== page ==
The Arab League has backed the idea of a no-fly zone over Libya, as rebels continue to be pushed back by Colonel Gaddafi's forces.
A special meeting in Cairo voted to ask the UN Security Council to impose the policy until the current crisis ended.
The UK and France have pushed for the idea, but have failed so far to win firm backing from the EU or Nato.
Libyan rebel forces have meanwhile suffered fresh setbacks including the loss of the key oil port of Ras Lanuf.
Reports suggested that the rebel front line had been pushed back even further back, towards the town of Ujala.
The Arab League vote for a no-fly zone was opposed only by Syria and Algeria, reports from the Cairo meeting said.
Nato has previously cited regional support for the idea as a key condition before it could possibly go ahead.
The US welcomed the Arab League's call, saying it strengthened the international pressure on Col Gaddafi and support for the Libyan people.
The US Defense Secretary, Robert Gates, had earlier been quoted by French news agency AFP as saying it was still not clear whether it was the right policy.
"We can do it - the question is whether it's a wise thing to do and that's the discussion that's going on at a political level," Mr Gates reportedly told reporters on a US military plane after a visit to Bahrain.
Russia, which wields a veto on the UN Security Council, has expressed serious reservations on the issue.
On Friday, EU leaders in Brussels also stopped short of supporting the British and French initiative, saying instead that they would "examine all necessary options" to protect civilians.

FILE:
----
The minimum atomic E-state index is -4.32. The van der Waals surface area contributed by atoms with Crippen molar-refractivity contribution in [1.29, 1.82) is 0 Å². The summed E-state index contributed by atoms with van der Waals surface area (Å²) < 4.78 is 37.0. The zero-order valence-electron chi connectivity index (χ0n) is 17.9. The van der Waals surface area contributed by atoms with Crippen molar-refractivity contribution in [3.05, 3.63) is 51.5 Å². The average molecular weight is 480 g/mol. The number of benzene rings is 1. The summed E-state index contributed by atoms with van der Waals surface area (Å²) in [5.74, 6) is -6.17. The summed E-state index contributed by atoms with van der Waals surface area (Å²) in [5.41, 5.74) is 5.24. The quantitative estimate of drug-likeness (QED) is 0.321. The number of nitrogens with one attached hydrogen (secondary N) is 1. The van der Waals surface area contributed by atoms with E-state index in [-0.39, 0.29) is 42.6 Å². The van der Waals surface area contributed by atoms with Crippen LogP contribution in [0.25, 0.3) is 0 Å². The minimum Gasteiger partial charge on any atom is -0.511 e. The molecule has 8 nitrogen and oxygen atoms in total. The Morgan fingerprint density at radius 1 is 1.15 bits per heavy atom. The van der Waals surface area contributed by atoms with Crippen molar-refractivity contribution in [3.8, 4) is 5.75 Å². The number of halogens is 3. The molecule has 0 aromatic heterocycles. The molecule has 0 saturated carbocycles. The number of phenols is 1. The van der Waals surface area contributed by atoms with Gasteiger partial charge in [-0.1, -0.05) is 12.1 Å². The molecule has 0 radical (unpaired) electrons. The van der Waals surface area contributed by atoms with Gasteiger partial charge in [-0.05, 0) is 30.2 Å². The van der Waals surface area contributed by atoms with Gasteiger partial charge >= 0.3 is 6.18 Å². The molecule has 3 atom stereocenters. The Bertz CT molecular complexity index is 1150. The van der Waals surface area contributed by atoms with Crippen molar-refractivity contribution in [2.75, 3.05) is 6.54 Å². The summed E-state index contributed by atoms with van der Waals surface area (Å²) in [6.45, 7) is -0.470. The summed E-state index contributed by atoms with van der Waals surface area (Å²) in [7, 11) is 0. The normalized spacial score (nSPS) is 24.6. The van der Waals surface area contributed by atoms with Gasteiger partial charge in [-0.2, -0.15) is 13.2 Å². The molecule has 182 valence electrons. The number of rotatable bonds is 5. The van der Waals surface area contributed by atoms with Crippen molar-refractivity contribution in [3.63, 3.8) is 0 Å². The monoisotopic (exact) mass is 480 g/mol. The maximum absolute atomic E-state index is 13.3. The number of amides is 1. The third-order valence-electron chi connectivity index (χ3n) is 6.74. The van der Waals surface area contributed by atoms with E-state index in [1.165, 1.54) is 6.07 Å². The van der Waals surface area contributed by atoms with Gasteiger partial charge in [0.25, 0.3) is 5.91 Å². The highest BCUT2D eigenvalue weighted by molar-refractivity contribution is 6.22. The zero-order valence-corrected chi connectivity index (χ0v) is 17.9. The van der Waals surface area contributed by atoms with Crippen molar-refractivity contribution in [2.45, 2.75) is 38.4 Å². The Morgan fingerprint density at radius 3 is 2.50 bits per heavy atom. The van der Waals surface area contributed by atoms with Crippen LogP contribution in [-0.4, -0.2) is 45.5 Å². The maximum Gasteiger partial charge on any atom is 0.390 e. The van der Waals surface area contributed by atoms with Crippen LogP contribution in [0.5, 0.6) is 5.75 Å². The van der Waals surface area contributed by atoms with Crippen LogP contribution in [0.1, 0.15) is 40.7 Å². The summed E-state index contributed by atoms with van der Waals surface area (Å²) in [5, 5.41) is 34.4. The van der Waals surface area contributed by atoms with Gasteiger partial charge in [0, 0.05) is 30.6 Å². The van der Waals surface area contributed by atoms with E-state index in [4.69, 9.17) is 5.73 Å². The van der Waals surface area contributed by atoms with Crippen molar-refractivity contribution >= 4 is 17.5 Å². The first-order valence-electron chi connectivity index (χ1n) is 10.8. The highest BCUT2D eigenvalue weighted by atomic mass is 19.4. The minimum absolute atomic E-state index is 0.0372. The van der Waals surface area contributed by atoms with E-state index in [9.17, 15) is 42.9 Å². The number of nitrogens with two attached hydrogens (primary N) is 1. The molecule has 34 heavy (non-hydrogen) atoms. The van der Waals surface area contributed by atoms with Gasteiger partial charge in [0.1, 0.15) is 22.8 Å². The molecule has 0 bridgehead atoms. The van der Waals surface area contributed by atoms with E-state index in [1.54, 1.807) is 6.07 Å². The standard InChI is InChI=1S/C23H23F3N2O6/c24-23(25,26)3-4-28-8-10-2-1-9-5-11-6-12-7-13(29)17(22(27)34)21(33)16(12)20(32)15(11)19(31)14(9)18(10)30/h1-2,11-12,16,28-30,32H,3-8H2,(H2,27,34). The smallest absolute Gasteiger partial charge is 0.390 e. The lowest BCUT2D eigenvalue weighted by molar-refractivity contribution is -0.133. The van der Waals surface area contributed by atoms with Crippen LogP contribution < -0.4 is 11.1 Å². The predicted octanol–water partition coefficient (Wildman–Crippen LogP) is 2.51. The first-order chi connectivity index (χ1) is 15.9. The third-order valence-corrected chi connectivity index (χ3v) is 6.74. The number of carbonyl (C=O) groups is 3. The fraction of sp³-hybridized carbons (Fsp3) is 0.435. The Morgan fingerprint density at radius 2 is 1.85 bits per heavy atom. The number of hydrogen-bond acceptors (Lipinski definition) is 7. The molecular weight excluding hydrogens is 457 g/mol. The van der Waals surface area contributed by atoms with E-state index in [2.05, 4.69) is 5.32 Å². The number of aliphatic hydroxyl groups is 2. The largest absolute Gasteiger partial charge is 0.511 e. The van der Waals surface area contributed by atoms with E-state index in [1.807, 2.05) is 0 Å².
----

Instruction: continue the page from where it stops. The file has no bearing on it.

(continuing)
The policy would be aimed at preventing Col Gaddafi's forces using warplanes to attack rebel positions, although no clear position has emerged on exactly how this would be achieved.
On the ground in Libya, rebels have continued to lose ground to the superior firepower of Col Gaddafi's forces.
A major new attack was reported near Misrata, thought to be the only significant rebel-held town left in western Libya.
The BBC's Jon Leyne in Benghazi says there are fears the battle for Misrata could be even nastier than the one for Zawiya, which finally fell on Friday after days of fierce fighting.
Misrata is a much bigger city than Zawiya, with a population of some 300,000 people, and one rebel leader has already said he fears a massacre, our correspondent says.
In eastern Libya, fresh strikes near Ujala and Brega were reported by Reuters on Saturday, suggesting that pro-Gaddafi forces were pushing the front line ever further east.
The pan-Arab broadcaster al-Jazeera said one of its cameramen had been killed in an ambush near Benghazi - the main rebel-held city.
In Benghazi itself the mood in the city remains defiant, says the BBC's Pascale Harter: many wounded fighters are returning but other residents are heading for the front line.